I looked at the piece of paper the chief had given me. Randy’s ex-wife, Sandra Van Buren. Randy and Sandy. They must have heard that a lot. Van Buren was either her maiden name or else she’d remarried. Either way, I wondered how she’d react to me calling her. I was about to find out.

I was back in my truck, in the parking garage. I dialed Sandra’s number on the cell phone I keep in the truck, an old analog piece of crap that I don’t use very often. The call didn’t go through. I tried again. The connection crackled and gave out. I threw the phone on the seat.

I got out of the truck and went down to the street, then back to the same bar. The bartender had finished washing a few more glasses. The woman was still watching her soap opera. She didn’t look up at me this time, either, even when I walked right past her. I had noticed a pay phone in the hallway by the bathroom, with a battered phone book sitting on a wooden chair. I put the phone book on the floor and sat on the chair. It creaked like it was going to give out and then decided not to.

After I keyed in my calling card, I dialed Sandra’s number. Over two thousand miles from where I was sitting, her phone rang. After four rings, she picked up.

“Ms. Van Buren,” I said. Up to that moment, I hadn’t even thought about what to say to her. “My name is Alex McKnight. I’m a friend of Randy’s.”

There was a long silence; then she cleared her throat and spoke. “Yes?”

“I’m just outside the hospital,” I said. “I saw him in the Intensive Care Unit.”

“What do you want?” she said.

There was a low humming on the line, riding back and forth across the country. “I just wanted to tell you,” I said, “that I spent a few days with Randy last week. He came all the way out here… well, partly just to see me, I guess. That’s what he said. And we…”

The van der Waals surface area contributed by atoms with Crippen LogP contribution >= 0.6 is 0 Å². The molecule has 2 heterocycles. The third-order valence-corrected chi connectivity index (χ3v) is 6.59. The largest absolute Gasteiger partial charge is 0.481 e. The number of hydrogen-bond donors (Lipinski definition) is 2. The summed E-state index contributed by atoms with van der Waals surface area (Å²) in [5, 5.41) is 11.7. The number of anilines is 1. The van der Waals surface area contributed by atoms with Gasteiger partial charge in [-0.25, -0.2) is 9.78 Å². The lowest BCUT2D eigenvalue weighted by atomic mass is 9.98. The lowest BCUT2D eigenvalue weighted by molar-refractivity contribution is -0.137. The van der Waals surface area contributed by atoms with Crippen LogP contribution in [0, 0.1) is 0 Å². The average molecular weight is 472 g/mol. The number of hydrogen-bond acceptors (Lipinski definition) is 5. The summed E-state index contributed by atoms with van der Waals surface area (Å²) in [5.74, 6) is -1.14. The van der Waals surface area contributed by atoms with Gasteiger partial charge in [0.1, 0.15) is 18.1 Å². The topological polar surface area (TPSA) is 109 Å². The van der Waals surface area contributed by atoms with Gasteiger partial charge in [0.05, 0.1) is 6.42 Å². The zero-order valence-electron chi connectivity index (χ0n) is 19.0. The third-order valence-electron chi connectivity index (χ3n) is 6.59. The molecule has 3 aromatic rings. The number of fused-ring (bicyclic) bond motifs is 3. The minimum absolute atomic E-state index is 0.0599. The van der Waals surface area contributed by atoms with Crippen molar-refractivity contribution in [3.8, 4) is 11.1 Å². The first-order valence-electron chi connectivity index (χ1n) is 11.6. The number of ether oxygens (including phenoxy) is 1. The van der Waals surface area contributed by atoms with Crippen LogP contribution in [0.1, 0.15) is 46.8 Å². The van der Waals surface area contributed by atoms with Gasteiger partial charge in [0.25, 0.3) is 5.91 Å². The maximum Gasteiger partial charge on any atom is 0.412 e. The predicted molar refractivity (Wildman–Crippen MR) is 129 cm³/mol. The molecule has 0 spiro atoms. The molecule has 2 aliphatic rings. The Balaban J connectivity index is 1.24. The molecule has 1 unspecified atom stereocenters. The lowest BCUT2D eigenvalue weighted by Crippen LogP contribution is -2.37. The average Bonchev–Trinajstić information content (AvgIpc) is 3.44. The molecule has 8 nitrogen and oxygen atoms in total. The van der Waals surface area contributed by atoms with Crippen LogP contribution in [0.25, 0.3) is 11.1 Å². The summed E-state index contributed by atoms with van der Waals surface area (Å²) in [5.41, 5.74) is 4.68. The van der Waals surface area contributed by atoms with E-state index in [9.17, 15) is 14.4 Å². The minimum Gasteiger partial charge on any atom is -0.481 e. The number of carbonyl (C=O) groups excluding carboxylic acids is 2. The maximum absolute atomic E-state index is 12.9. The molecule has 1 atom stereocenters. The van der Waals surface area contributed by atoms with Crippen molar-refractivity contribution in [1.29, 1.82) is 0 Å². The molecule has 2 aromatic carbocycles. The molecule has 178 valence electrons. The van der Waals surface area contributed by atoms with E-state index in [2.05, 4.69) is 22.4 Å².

We what? What did we do? What could I say to her?

“It was the first time I had seen him in almost thirty years,” I said. “We played ball together back in 1971.”

She didn’t say anything.

“I didn’t know anything about what had happened to him since then,” I said.

“What do you mean, happened to him?” she said. “Nothing happened to him. He happened to us, Mr. McKnight. He destroyed everybody around him.”

“I understand that,” I said. “Now that I know, I mean… I just wanted to tell you one thing, because I have to. When I was with him last week, all he kept talking about were your children.”

“Stop right there,” she said. “Don’t even say that.”

“It’s true,” I said.

“If he said that, he was feeding you a line. Why do you think he came out there, anyway? You think he came out there just to hang out with his old baseball buddy?”

“I obviously don’t know Randy as well as I thought I did,” I said. “But I swear to God, he talked like a man who was very proud of his kids. You can’t fake that. Nobody can.”

“The policeman told me he was looking for a woman,” she said. “What do you think he was going to do when he found her? Tell her how proud he was of his kids?”

“I didn’t know why he was trying to find her,” I said. “I mean I thought I did, but…”

“It figures,” she said. “He had to go back thirty years to find somebody who’d still believe him.”